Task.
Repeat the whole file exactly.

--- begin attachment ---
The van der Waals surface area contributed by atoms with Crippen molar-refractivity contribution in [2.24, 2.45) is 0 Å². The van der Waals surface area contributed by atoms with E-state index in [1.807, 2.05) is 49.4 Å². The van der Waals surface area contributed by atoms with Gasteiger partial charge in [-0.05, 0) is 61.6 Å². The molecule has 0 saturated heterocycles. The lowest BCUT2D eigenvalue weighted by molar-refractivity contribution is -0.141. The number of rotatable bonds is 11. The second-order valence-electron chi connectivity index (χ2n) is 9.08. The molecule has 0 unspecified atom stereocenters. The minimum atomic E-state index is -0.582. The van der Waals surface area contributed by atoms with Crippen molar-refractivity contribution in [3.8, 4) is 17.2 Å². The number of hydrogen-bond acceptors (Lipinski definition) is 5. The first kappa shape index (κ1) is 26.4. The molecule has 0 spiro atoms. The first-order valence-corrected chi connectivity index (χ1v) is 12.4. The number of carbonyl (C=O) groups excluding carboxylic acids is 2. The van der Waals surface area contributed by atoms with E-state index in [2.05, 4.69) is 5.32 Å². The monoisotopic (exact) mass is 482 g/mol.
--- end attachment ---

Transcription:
The van der Waals surface area contributed by atoms with Crippen molar-refractivity contribution in [2.24, 2.45) is 0 Å². The van der Waals surface area contributed by atoms with E-state index in [1.807, 2.05) is 49.4 Å². The van der Waals surface area contributed by atoms with Gasteiger partial charge in [-0.05, 0) is 61.6 Å². The molecule has 0 saturated heterocycles. The lowest BCUT2D eigenvalue weighted by molar-refractivity contribution is -0.141. The number of rotatable bonds is 11. The second-order valence-electron chi connectivity index (χ2n) is 9.08. The molecule has 0 unspecified atom stereocenters. The minimum atomic E-state index is -0.582. The van der Waals surface area contributed by atoms with Crippen molar-refractivity contribution in [3.8, 4) is 17.2 Å². The number of hydrogen-bond acceptors (Lipinski definition) is 5. The first kappa shape index (κ1) is 26.4. The molecule has 0 spiro atoms. The first-order valence-corrected chi connectivity index (χ1v) is 12.4. The number of carbonyl (C=O) groups excluding carboxylic acids is 2. The van der Waals surface area contributed by atoms with E-state index in [2.05, 4.69) is 5.32 Å². The monoisotopic (exact) mass is 482 g/mol.